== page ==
From Sea to Shining Sea


From Middle English, from Latin copiosus, copia (“abundance”), from Latin co- + ops (“wealth”) + -osus (“full of”).


It’s been over a week since I visited Rag Tag.  Copious amounts of time have been spent in bed, because my back is creating havoc for me.  I’m getting some shots on Friday, and I can’t wait!

When I think of today’s word, the first thing I associate  it with is holiday feasting.  Especially Thanksgiving and Christmas, where we see tables full of wonderful food, and we all overeat.  Well, most of us do.  Some people are just too disciplined to break the rules, but I’m not one of them 🙂

I also think of the copious amounts of water with which America is blessed.  I know there is drought to deal with, as well, but here in my corner of PA there has been more than enough rain.  And now that Florence has crawled up the East Coast, we’re getting mucky, cloudy weather with predictions of a little rain.

(I wonder, if Trump is responsible for Florence, which was downgraded substantially from the initial forecast, then was Obama responsible for Sandy six years ago?  I had no idea a mere President was powerful enough to control the weather.) 

And I don’t mean at all to downplay the seriousness of Florence.  It’s heartbreaking to hear, for instance, the pain-filled voice of the mom who’s one-year-old lost his grip on her hand and drowned.  I just can’t even imagine.

I’ve seen all the Great Lakes.  I’ve gotten my toes wet in the mighty Mississippi River, and have even walked across the head of that great stream up at Lake Itasca in Minnesota.

Image result for Lake Itasca


I’ve seen both the Atlantic and the Pacific, have flown across the Atlantic several times.  I’v spent a week on the Gulf of Mexico. I lived in Portland, Oregon, for five years and enjoyed boating and swimming in the Willamette and Columbia Rivers.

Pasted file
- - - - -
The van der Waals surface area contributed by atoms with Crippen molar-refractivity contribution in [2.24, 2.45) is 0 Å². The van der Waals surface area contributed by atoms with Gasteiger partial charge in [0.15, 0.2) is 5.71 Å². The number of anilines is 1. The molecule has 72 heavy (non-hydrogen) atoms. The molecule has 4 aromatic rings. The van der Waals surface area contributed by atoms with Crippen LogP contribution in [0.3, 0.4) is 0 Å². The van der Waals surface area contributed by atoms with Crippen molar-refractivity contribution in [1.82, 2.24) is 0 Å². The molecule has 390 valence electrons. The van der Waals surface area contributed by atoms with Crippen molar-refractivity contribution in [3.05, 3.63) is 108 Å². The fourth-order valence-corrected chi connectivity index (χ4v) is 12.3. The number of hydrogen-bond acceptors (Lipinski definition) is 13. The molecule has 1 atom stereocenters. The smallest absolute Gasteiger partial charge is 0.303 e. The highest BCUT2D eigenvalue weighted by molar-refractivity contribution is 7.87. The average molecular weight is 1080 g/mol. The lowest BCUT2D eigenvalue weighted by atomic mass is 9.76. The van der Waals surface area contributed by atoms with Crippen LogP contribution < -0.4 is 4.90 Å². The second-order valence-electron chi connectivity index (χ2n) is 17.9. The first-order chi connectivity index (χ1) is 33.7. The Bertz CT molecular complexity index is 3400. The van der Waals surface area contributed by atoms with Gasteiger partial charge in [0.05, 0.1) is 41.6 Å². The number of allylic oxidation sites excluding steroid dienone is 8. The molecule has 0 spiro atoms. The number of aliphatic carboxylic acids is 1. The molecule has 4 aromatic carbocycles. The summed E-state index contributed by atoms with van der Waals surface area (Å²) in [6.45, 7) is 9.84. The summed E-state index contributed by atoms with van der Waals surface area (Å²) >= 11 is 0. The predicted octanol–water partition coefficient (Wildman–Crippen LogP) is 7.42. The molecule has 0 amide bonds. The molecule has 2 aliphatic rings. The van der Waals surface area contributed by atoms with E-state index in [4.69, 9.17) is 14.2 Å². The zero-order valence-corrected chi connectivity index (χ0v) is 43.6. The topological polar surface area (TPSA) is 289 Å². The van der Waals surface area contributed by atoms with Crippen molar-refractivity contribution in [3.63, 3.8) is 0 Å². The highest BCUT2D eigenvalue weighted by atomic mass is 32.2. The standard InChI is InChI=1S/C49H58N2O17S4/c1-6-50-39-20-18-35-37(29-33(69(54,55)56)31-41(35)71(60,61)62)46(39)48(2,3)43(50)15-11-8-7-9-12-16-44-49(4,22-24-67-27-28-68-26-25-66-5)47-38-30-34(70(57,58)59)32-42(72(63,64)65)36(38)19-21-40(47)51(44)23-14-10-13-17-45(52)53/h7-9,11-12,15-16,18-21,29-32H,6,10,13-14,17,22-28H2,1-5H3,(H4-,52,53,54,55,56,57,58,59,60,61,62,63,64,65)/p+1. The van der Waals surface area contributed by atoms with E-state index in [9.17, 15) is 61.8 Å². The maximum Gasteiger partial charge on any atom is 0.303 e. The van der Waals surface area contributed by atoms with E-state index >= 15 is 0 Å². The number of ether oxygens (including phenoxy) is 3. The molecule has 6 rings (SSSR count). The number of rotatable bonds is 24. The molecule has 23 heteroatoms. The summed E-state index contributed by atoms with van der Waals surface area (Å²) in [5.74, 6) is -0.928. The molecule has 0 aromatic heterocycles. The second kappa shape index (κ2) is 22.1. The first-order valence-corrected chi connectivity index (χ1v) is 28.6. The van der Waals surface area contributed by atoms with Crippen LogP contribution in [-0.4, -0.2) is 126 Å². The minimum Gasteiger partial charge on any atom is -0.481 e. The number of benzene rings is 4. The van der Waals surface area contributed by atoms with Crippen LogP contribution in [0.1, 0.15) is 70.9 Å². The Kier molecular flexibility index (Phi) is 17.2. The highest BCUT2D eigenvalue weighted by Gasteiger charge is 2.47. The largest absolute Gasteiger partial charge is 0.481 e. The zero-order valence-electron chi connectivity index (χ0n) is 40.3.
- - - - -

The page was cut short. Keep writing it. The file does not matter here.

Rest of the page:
Copious amounts of water, indeed, and we are blessed.  Niagara Falls is wonderful to see; So is the Hoover Dam that helps redirect water to thousands of acres in the arid Southwest.  Irrigation ditches are unfamiliar to Pennsylvania, but I enjoyed playing in one when we visited my dad’s relatives in Colorado. We made boats out of wood scraps my grandpa kept, and floated them  down the stream.

So much of life is lived on the abundance of water.  Listening to my parents talk about the  dust storms of the 1930’s makes me very thankful I didn’t have to live through that. I don’t think my dad ever stopped rinsing out a glass before he filled it with water–something he learned to do in his childhood/teens because of the ubiquitous dust that was everywhere, no matter how often it was cleaned away.

Well, I seem to have copious amounts of ideas crowding my brain this morning.  Enough can be more than enough, so I’ll stop now 🙂

RDP: Copious


10 thoughts on “From Sea to Shining Sea

    1. I’m getting my first injection for this episode on Friday. Praying with all my heart that it gives me some relief. Unfortunately, there is no cure for what’s happening back there, but the injections do settle the pain down usually for several months.

      Liked by 1 person

  1. Ronnie

    So sorry about your back, Linda. Jamie had mentioned to me that you were having problems with it. I’ve been struggling with mine, as well. Mine’s been shooting straight up my spine, into my neck and then head leaving me with a migraine everyday for two weeks – also, behind on my blogging. I feel your pain! I hope you’ve finally found some relief! I wish they could find some long-term solution for you. You continue to be in my prayers, my friend!

    Liked by 1 person

    1. Oh, Ronnie. One things after the other. Sadly, there is no cure for me; there is, though, pain control, and I’m due for my first shot for this particular episode on Friday. Can’t wait.


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